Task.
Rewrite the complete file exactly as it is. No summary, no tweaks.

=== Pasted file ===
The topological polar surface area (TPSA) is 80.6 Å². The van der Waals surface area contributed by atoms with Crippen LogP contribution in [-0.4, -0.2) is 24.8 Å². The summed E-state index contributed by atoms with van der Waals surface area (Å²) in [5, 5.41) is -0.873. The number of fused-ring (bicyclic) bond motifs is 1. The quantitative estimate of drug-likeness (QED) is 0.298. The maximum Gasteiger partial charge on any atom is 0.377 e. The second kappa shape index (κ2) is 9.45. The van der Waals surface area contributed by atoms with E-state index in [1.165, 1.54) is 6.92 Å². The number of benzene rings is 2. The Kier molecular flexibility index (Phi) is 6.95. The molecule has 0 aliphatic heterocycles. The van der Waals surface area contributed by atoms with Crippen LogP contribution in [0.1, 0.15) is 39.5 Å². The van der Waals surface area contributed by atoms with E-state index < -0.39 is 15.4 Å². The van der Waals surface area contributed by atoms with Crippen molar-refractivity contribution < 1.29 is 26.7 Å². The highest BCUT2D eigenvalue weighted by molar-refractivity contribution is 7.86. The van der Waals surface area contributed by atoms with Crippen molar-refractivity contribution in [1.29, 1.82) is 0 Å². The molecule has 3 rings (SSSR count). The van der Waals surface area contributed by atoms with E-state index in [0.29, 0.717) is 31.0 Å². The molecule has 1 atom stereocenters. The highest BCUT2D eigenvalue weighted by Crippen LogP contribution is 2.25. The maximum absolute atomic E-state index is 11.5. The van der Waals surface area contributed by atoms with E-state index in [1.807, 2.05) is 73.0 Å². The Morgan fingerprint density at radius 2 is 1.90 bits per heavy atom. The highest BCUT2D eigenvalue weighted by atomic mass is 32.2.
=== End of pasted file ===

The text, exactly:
The topological polar surface area (TPSA) is 80.6 Å². The van der Waals surface area contributed by atoms with Crippen LogP contribution in [-0.4, -0.2) is 24.8 Å². The summed E-state index contributed by atoms with van der Waals surface area (Å²) in [5, 5.41) is -0.873. The number of fused-ring (bicyclic) bond motifs is 1. The quantitative estimate of drug-likeness (QED) is 0.298. The maximum Gasteiger partial charge on any atom is 0.377 e. The second kappa shape index (κ2) is 9.45. The van der Waals surface area contributed by atoms with E-state index in [1.165, 1.54) is 6.92 Å². The number of benzene rings is 2. The Kier molecular flexibility index (Phi) is 6.95. The molecule has 0 aliphatic heterocycles. The van der Waals surface area contributed by atoms with Crippen LogP contribution in [0.1, 0.15) is 39.5 Å². The van der Waals surface area contributed by atoms with E-state index < -0.39 is 15.4 Å². The van der Waals surface area contributed by atoms with Crippen molar-refractivity contribution < 1.29 is 26.7 Å². The highest BCUT2D eigenvalue weighted by molar-refractivity contribution is 7.86. The van der Waals surface area contributed by atoms with Crippen molar-refractivity contribution in [1.29, 1.82) is 0 Å². The molecule has 3 rings (SSSR count). The van der Waals surface area contributed by atoms with E-state index in [0.29, 0.717) is 31.0 Å². The molecule has 1 atom stereocenters. The highest BCUT2D eigenvalue weighted by Crippen LogP contribution is 2.25. The maximum absolute atomic E-state index is 11.5. The van der Waals surface area contributed by atoms with E-state index in [1.807, 2.05) is 73.0 Å². The Morgan fingerprint density at radius 2 is 1.90 bits per heavy atom. The highest BCUT2D eigenvalue weighted by atomic mass is 32.2.